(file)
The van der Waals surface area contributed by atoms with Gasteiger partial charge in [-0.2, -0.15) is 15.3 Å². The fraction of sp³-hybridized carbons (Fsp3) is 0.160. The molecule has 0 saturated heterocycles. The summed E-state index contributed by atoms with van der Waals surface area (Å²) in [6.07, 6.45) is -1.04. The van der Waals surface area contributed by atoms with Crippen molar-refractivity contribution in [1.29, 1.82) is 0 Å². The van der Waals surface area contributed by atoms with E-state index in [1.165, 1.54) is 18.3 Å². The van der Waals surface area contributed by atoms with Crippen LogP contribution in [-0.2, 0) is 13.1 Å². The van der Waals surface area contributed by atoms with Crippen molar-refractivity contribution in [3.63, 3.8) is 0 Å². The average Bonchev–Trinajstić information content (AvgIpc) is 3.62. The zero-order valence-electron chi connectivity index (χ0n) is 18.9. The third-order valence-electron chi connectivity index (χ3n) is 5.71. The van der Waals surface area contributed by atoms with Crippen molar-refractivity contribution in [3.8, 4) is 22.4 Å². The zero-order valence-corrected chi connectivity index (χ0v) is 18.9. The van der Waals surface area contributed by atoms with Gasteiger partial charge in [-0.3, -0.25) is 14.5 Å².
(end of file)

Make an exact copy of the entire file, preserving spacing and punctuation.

The van der Waals surface area contributed by atoms with Gasteiger partial charge in [-0.2, -0.15) is 15.3 Å². The fraction of sp³-hybridized carbons (Fsp3) is 0.160. The molecule has 0 saturated heterocycles. The summed E-state index contributed by atoms with van der Waals surface area (Å²) in [6.07, 6.45) is -1.04. The van der Waals surface area contributed by atoms with Crippen molar-refractivity contribution in [1.29, 1.82) is 0 Å². The van der Waals surface area contributed by atoms with E-state index in [1.165, 1.54) is 18.3 Å². The van der Waals surface area contributed by atoms with Crippen LogP contribution in [-0.2, 0) is 13.1 Å². The van der Waals surface area contributed by atoms with Crippen molar-refractivity contribution in [3.63, 3.8) is 0 Å². The average Bonchev–Trinajstić information content (AvgIpc) is 3.62. The zero-order valence-electron chi connectivity index (χ0n) is 18.9. The third-order valence-electron chi connectivity index (χ3n) is 5.71. The van der Waals surface area contributed by atoms with Crippen molar-refractivity contribution in [3.8, 4) is 22.4 Å². The zero-order valence-corrected chi connectivity index (χ0v) is 18.9. The van der Waals surface area contributed by atoms with Gasteiger partial charge in [-0.3, -0.25) is 14.5 Å².